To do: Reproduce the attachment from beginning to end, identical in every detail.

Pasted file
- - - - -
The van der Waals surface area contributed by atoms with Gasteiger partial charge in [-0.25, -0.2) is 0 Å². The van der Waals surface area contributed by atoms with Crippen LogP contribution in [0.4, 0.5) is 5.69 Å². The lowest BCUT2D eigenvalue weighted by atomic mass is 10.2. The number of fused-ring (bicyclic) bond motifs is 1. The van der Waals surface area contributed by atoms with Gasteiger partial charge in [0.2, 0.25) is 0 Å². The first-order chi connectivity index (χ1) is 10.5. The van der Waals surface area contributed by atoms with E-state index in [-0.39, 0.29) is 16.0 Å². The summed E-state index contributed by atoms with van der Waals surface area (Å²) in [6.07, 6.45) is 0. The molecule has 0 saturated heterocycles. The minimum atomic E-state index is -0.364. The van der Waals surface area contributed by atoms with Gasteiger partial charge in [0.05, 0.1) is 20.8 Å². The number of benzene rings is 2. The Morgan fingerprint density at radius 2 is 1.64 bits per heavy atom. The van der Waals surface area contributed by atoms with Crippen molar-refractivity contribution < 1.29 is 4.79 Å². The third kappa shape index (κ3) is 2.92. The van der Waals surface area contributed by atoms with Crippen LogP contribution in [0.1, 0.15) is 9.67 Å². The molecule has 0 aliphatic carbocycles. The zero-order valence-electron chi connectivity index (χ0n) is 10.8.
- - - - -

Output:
The van der Waals surface area contributed by atoms with Gasteiger partial charge in [-0.25, -0.2) is 0 Å². The van der Waals surface area contributed by atoms with Crippen LogP contribution in [0.4, 0.5) is 5.69 Å². The lowest BCUT2D eigenvalue weighted by atomic mass is 10.2. The number of fused-ring (bicyclic) bond motifs is 1. The van der Waals surface area contributed by atoms with Gasteiger partial charge in [0.2, 0.25) is 0 Å². The first-order chi connectivity index (χ1) is 10.5. The van der Waals surface area contributed by atoms with E-state index in [-0.39, 0.29) is 16.0 Å². The summed E-state index contributed by atoms with van der Waals surface area (Å²) in [6.07, 6.45) is 0. The molecule has 0 saturated heterocycles. The minimum atomic E-state index is -0.364. The van der Waals surface area contributed by atoms with Gasteiger partial charge in [0.05, 0.1) is 20.8 Å². The number of benzene rings is 2. The Morgan fingerprint density at radius 2 is 1.64 bits per heavy atom. The van der Waals surface area contributed by atoms with Crippen molar-refractivity contribution < 1.29 is 4.79 Å². The third kappa shape index (κ3) is 2.92. The van der Waals surface area contributed by atoms with Crippen LogP contribution in [0.1, 0.15) is 9.67 Å². The molecule has 0 aliphatic carbocycles. The zero-order valence-electron chi connectivity index (χ0n) is 10.8.